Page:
Why 'Mulan' and other summer blockbusters won't be coming to a home near you

More and more movies once destined for the big screen are going on-demand while theaters are closed due to the pandemic. Here's what will and will not change about moviegoing because of Covid-19.

Posted: May 17, 2020 11:00 AM
Updated: May 17, 2020 11:01 AM

With theaters closed because of coronavirus, studios are shifting all types of films to digital platforms. Yet one genre is largely missing from Hollywood's digital revolution: blockbusters.

Not long after the crisis started, studios began announcing revised release dates that pushed their biggest franchises into late 2020, and in many instances well into 2021. While Universal irked theater owners by boasting about the on-demand returns from "Trolls World Tour," those kinds of numbers aren't enough to offset the money left on the table by forgoing a global theatrical launch.

That's why films like "Black Widow," "No Time to Die" and "F9" were delayed instead of released digitally. With no clear guidance about if, when or how theaters will reopen, could big films like "Mulan" or "Wonder Woman 1984" make the giant leap to digital?

Probably not, according to Shawn Robbins, chief analyst at Boxoffice.com.

"Unless there is a drastic setback from current plans to gradually reopen cinemas, I wouldn't bet on it," Robbins said. "The blockbusters remaining on the schedule have too much dependency on box office revenue."

Robbins added that a digital release could also "cannibalize the profits of a major title" via potential home video sales and global box office returns.

A summer movie season amid coronavirus

Keeping blockbusters on the big screen is sometimes about more than money, however.

For example, Warner Bros.' "Tenet," which is set to hit theaters on July 17, would undoubtedly do gangbusters on digital thanks to the name recognition alone of its director. Christopher Nolan's films, which include hits such as "The Dark Knight" and "Inception," have made more than $4.5 billion at the worldwide box office, according to Comscore.

Nolan is a staunch believer of the theatrical experience and likely would never allow his films to debut anywhere but the big screen. So if Warner Bros. wants to stay in the Christopher Nolan business, it has to stay in the movie theater business.

"Unless aliens possess his frontal lobe, Nolan will not cave to the cries of digital," Jeff Bock, senior analyst at entertainment research firm Exhibitor Relations, told CNN Business. "And if Warner Bros. decides digital is the right move, he'll likely never work with them again."

"Mulan," which opens a week later on July 24, might also be an ideal candidate for a digital release, but it also comes with major hurdles for Disney.

The live-action remake of the 1998 animated classic would likely make millions of dollars via on-demand, and give a huge boost to Disney+ subscriber numbers at a time when Disney could use a big win.

But like "Tenet," it's unlikely "Mulan" makes a move to streaming or on-demand anytime soon.

The $200 million film has "too much global potential to skip a traditional release in theaters," Robbins said. And with authorities reopening theaters in China, where the film's story and characters are set, Disney has even more reasons to stay put and see what happens.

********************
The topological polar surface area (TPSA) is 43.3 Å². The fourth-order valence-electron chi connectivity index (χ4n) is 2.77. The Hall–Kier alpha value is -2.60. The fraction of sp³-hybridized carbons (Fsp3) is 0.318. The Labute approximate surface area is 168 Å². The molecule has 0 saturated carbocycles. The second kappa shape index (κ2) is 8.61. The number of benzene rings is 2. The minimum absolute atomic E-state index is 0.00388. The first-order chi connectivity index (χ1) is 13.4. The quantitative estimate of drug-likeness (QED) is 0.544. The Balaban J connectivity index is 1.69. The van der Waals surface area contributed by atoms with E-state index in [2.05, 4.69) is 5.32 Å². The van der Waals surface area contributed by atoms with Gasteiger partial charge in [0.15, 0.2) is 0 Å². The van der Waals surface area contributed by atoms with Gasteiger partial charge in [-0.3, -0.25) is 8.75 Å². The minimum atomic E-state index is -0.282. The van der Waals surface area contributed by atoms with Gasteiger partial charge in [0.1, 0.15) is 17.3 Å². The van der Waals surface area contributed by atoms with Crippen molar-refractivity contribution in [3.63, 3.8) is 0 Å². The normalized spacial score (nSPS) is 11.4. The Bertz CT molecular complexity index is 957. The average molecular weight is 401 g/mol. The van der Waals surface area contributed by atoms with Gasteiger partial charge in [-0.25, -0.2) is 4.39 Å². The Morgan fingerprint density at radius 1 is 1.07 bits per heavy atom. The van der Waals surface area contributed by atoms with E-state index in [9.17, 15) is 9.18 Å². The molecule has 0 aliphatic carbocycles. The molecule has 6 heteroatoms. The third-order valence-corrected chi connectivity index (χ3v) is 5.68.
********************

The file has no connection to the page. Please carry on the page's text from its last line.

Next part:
On top of all of that, Disney CEO Bob Chapek has said that the company believes in the "value of the theatrical experience overall for large blockbuster movies," so it would be tough to reverse course.

Then, finally, there's Warner Bros.' "Wonder Woman 1984," with its scheduled opening date of August 14. Like "Mulan," the superhero sequel, projected to be one of the highest-grossing films of 2020, is just too big to bypass theaters.

"While I'm sure it would absolutely destroy digital record books, I think it still makes sense to play the wait and see game with this title," Bock said.

Which summer movies could go to digital?

While major blockbusters are likely to stay in theaters, other summer films like "The SpongeBob Movie: Sponge on the Run" and "Bill & Ted Face the Music" could make their way to digital, according to Bock.

"We just don't know at this point what the world will look like in June and July, but what we do know is if studios are planning to release these films in theaters, they'd have to begin advertising them right now," Bock said. "That's more money that they might be risking. That's why these some of these films make a lot of sense going straight to digital."

Warner Bros.' "Scoob!" and Disney's "Artemis Fowl" were all set to hit theaters this summer but are now heading directly to living rooms.

And Disney announced on Tuesday that it's fast-tracking the premiere of the filmed version of the original Broadway production of "Hamilton." It will now stream on Disney+ on July 3 rather than in theaters next year.

"With the uncertainty that lies ahead, studios are no doubt running alternative scenarios, crunching numbers and ultimately weighing the possibility of more films going to on-demand," Bock said. "The pandemic will likely only streamline which films fit into that pipeline more and more going forward."

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